The IRS suspends the $600 1099-K threshold rule.


The IRS suspends the $600 1099-K threshold rule.

A delay in the third-party settlement organizations’ reporting thresholds that were supposed to go into effect for the upcoming tax filing season was announced by the Internal Revenue Service today.

A delay in the third-party settlement organizations’ reporting thresholds that were supposed to go into effect for the upcoming tax filing season was announced by the Internal Revenue Service today.

Third-party settlement organizations won’t be required to report tax year 2022 transactions on a Form 1099-K to the IRS or the payee for the lower, $600 threshold amount implemented as part of the American Rescue Plan of 2021 as a result of this delay.

In order to implement the lower threshold reporting for third-party settlement organizations (TPSOs), which would have produced Form 1099-Ks for taxpayers, the IRS has issued guidance. According to this guidance, the calendar year 2022 will serve as a transitional period.

“The IRS and Treasury have heard a number of concerns about the timeline for implementing these changes under the American Rescue Plan,” Acting IRS Commissioner Doug O’Donnell said. The IRS will put off putting the changes to the 1099-K into effect in order to facilitate the transition and ensure clarity for taxpayers, tax experts, and businesses. By giving taxpayers more time to prepare and comprehend the new reporting requirements, the extra time will help clear up any ambiguity during the upcoming 2023 tax filing season.

The American Rescue Plan of 2021 altered the TPSO reporting threshold. The previous threshold of more than 200 transactions annually exceeding $20,000 in aggregate has been changed to a new threshold of $600 annually. Personal transactions like splitting the cost of a meal or a car ride, giving gifts for birthdays or holidays, or paying a relative or friend to pay a household bill are not covered by the law.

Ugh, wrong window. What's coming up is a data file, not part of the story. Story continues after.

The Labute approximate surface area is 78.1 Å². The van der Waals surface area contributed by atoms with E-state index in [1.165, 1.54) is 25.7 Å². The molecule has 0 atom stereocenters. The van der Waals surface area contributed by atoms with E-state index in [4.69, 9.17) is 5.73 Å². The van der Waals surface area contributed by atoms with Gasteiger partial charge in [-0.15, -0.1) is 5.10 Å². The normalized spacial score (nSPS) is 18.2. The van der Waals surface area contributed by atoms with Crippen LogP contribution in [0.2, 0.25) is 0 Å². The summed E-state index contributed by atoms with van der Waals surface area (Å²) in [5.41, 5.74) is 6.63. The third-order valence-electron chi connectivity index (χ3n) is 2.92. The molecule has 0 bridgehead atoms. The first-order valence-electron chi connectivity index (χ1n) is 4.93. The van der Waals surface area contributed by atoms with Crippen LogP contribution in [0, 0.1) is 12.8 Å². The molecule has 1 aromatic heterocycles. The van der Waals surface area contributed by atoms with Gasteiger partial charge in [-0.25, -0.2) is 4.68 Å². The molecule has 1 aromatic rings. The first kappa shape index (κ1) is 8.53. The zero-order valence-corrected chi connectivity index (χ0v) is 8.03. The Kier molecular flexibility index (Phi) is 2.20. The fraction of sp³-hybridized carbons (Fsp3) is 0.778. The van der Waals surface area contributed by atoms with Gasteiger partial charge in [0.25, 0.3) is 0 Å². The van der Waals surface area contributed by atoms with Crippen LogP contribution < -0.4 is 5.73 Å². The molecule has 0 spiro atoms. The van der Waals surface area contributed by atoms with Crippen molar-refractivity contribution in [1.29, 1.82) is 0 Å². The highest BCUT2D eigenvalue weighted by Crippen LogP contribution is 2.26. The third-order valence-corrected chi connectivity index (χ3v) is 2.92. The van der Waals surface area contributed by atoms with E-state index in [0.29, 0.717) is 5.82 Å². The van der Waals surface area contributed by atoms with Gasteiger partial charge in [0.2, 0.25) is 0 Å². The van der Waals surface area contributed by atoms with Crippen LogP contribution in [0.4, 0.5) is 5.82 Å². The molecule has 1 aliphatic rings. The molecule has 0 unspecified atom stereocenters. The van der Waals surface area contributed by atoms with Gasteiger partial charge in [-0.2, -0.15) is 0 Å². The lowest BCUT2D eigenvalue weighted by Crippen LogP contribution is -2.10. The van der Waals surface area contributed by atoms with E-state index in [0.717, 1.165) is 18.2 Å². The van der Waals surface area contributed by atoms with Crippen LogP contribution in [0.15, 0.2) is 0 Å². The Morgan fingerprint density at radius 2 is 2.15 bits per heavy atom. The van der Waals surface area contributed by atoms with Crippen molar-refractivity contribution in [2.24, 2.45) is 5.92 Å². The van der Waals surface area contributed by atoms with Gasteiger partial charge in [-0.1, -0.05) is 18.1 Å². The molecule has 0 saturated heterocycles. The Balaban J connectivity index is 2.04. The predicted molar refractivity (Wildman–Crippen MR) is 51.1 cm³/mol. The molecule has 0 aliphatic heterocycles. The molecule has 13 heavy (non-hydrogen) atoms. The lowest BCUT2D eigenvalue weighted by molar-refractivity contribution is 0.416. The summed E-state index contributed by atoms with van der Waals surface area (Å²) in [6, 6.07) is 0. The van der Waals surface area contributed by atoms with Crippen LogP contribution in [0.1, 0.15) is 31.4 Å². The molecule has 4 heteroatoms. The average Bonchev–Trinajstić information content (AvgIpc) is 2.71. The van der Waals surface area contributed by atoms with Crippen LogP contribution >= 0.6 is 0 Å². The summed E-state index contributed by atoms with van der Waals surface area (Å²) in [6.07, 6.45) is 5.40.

A TPSO is required by law, regardless of the number of transactions, to report third-party network transactions paid in 2022 to any participating payee that exceed a minimum threshold of $600 in aggregate payments, starting January 1, 2023. Individual payees receive IRS Form 1099-K, Payment Card, and Third-Party Network Transactions, which TPSOs use to report these transactions.

The transitional period outlined in Notice 2023-10PDF postpones the reporting of transactions totaling more than $600 to those that take place after the calendar year 2022. The transition period is intended to ensure an orderly transition for TPSO tax compliance as well as individual payee income tax reporting compliance. Any individual who accepts payment for a business transaction from a third-party settlement organization is referred to as a participating payee in the context of a third-party network transaction.

The law change is very significant because tax compliance is higher when amounts are subject to information reporting, such as Form 1099-K. However, the IRS warned that it needs to be handled carefully to guarantee that only the correct taxpayers are given 1099-Ks. Tax preparers and software providers have the knowledge necessary to help taxpayers, and it’s crucial that taxpayers comprehend what to do as a result of this reporting.

More information on the delay, as well as additional information to assist taxpayers and the industry, will be available in the near future. The IRS is working quickly to provide instructions and clarification for taxpayers who may already have received a 1099-K as a result of the statutory changes.

The IRS also stated that the current reporting threshold for Form 1099-K, which is $20,000 in payments from more than 200 transactions, will continue to be in place.

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